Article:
Julian Glover, the man behind General Veers, is the sort of actor who’s done everything. He was a bad guy to Indiana Jones, James Bond, the Stark family, and everyone in between, so it’s no surprise he opposed the Doctor.

He played the villainous Scaroth in City of Death. This was a series of Doctor Who episodes starring Tom Baker as the fourth incarnation of the Doctor. It’s a fan favorite arc, written by Douglas Adams (Hitchhiker’s Guide to the Galaxy) and featuring a cameo from Monty Python’s John Cleese. Glover is as menacing as Scaroth as Veers and his performance alone makes this bit of Doctor Who a must watch.

Darth Vader - Star Wars

David Prowse

In Star Wars: Darth Vader; Episodes IV, V, VI

In Doctor Who: The Minotaur, The Time Monster (1972)

The third Doctor, Jon Pertwee, faced off against the body of Darth Vader in the 1972 Doctor Who story “The Time Monster.” Like many roles David Prowse found himself in, though, he wasn’t much more than a body. He played the Minotaur, a hulking human body beneath the mask of a giant bull. In the story, the Minotaur is the guardian of the Crystal of Kronos and he opposes the Doctor in any way he can. In Star Wars, Prowse obviously brought the physicality of Darth Vader to life in many of his most pivotal moments.

Rogue One Ending Recreated

Spencer Wilding

In Star Wars: Darth Vader in Rogue One

In Doctor Who: The Minotaur, The God Complex (2011); The Wooden King, The Doctor, the Widow, and the Wardrobe (2011); Skaldak, Cold War (2013)

Perhaps it was a prerequisite to play a minotaur in Doctor Who in order to be the body of Darth Vader and that’s why Spencer Wilding was tasked with filling in for the Dark Lord in Rogue One. His first outing in Doctor Who was as a minotaur and he brought that same physicality to the role of Vader.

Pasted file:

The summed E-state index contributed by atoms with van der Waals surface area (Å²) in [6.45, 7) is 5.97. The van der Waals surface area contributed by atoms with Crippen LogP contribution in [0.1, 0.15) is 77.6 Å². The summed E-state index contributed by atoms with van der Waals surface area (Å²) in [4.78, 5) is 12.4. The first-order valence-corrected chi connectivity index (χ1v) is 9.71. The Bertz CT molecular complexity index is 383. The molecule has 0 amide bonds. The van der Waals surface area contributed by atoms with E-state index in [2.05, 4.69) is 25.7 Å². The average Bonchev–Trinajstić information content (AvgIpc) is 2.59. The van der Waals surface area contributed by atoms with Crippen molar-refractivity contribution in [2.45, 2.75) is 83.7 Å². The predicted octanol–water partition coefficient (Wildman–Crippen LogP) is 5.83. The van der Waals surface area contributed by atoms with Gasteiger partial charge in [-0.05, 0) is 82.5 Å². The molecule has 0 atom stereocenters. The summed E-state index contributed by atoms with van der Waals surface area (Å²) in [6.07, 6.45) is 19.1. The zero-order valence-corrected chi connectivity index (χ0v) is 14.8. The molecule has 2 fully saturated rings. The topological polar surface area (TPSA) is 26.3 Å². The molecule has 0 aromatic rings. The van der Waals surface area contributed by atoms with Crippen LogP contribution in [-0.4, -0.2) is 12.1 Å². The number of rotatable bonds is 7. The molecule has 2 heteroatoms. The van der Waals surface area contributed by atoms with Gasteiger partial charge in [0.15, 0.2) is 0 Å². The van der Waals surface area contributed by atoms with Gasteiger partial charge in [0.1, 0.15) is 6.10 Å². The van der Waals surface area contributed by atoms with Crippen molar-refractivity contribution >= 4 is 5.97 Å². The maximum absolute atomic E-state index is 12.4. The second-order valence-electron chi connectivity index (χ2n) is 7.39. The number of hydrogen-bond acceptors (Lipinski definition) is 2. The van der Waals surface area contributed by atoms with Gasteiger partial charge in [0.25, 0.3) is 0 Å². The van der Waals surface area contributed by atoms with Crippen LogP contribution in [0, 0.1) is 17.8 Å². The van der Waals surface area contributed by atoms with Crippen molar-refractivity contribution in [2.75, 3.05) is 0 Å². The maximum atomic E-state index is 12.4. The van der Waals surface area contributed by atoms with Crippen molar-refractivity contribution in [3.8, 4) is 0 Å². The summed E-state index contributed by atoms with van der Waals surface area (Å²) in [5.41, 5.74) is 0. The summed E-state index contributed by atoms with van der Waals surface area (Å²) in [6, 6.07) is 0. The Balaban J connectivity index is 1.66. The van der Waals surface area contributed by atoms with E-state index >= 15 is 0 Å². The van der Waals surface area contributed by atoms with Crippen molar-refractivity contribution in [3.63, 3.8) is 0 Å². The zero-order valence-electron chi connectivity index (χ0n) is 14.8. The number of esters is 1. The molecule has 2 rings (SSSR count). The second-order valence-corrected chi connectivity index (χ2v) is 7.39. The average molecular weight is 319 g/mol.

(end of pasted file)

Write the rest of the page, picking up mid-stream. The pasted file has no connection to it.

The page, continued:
Boba Fett movie

Jeremy Bulloch

In Star Wars: Boba Fett, Episode V and VI

In Doctor Who: Tor, The Space Museum (1965); Hal the Archer, The Time Warrior (1973)

Boba Fett is a fan favorite character, and the original actor behind him, Jeremy Bulloch, has had two appearances in Doctor Who, though they were almost a decade apart. Bulloch’s first appearance was opposite the first Doctor, William Hartnell, in “The Space Museum.” He played the Xeron rebel, Tor, who fought the Morok invaders. Close to a ten years later, he played the servant of Lord Edward of Wessex in “The Time Warrior,” opposite the third Doctor. This episode was notable as it was the first appearance of the war-mongering Sontarans.

Jeremy Bulloch, in an appearance on the Full of Sith podcast, talked about his time on Doctor Who in his own words. “When I joined with William Hartnell, he used to say, “Now, listen to me, son. Watch what I do, cause I know what I’m doing. How long have you been in this business?” And I said, “Seven years.”

“Not long enough. Listen to what I’m saying. It’s pretend. When you jump on me, it’s pretend. You don’t muck about. Pretend. You got to watch what you do.’ 

“I said, yes, Mr. Hartnell. “Anything else I can help you with?” I said, “No. I’m just going to watch what you do.”

So we go through this thing and he goes, “No, no, no. Come on. Let’s stop all this, you know. You’re pushing me.’

“And I thought he was going to be very difficult, but then his last words at the end of that scene, he said, when we finished that scene, “Well done, son. You listened. You learned.’ That was it.”